In the compound R SbX which may be used in practice of this invention, R may be alkyl, cycloalkyl, alkenyl, cycloalkenyl, alkynyl, or aryl including such groups when inertly substituted. When R is alkyl, it may include methyl, ethyl, n-propyl, i-propyl, n-butyl, i-butyl, n-amyl, n-octyl, Z-ethylhexyl, etc. as well as substituted alkyls including phenylethyl, benzyl, etc. Typical alkenyl groups which may be employed may include vinyl, 2- propenyl (i.e. allyl), l-propenyl, l-butenyl, Z-butenyl, etc. as well as inertly substituted alkenyl groups typified by 4-phenyl, buten l-yl, etc. Typical cycloalkyl groups may include cyclohexyl, cycloheptyl, cyclooctyl, as well as inertly substituted cycloalkyl groups including Z-methyl cycloheptyl, 3-butyl cyclohexyl, 3-methyl cyclohexyl, etc. Typical alkynyl groups which may be employed include propyn l-yl, propyn-Z-yl, butyn-l-yl, phenylethynyl, ethynyl, etc. Typical aryl groups which may be employed may include phenyl, tolyl, xylyl, chlorophenyl, dimethyl aminophenyl, etc. When several R groups may be present, they may be the same or different.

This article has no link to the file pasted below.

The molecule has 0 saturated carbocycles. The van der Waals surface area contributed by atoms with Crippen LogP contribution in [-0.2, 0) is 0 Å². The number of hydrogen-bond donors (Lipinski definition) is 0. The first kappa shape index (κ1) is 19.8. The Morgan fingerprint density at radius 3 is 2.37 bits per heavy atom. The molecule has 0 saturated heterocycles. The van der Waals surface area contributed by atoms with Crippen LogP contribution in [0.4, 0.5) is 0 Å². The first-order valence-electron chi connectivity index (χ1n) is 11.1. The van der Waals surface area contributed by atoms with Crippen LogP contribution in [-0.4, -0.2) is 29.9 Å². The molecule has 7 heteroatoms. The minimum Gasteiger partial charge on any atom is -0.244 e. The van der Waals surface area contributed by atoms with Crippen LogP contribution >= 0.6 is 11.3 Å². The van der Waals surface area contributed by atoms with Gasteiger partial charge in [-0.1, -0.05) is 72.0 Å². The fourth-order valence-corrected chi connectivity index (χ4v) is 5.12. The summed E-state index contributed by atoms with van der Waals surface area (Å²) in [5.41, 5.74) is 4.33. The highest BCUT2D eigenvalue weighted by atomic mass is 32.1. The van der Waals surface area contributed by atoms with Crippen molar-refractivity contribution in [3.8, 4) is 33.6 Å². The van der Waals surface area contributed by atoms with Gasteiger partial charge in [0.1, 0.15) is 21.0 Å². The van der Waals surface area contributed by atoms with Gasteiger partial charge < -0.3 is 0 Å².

In the compound R SbX m may be an integer less than 5, i.e. m may be 1, 2, 3, and 4. When m is 1, the compound may be RSbX when m is 2, the compound may be R SbX when m is 3, the compound may be R SbX when m is 4, the compound may be R SbX. The preferred compounds may be those wherein m may be 3, i.e. R SbX The X group in the compound R SbX may be selected from the group consisting of :chloride, acrylate, pentachlorophenate, and quinolinolate. Where several X groups may be present, they may not necessarily be identical. These compounds may be readily available commercially as in the case of the chloride and the pentachlorophenate or, in the case of the quinolinolate and acrylate, synthesized as herein described. when X ice is chloride, the typical compound, triphenyl antimony dichloride may be conveniently made by e.g. chlorination of triphenyl antimony. When X is pentachlo-rophenate, the desired derivative may be obtained for example by reaction of two equivalents of pentachlorophenol wit h e.g. triphenyl antimony oxide.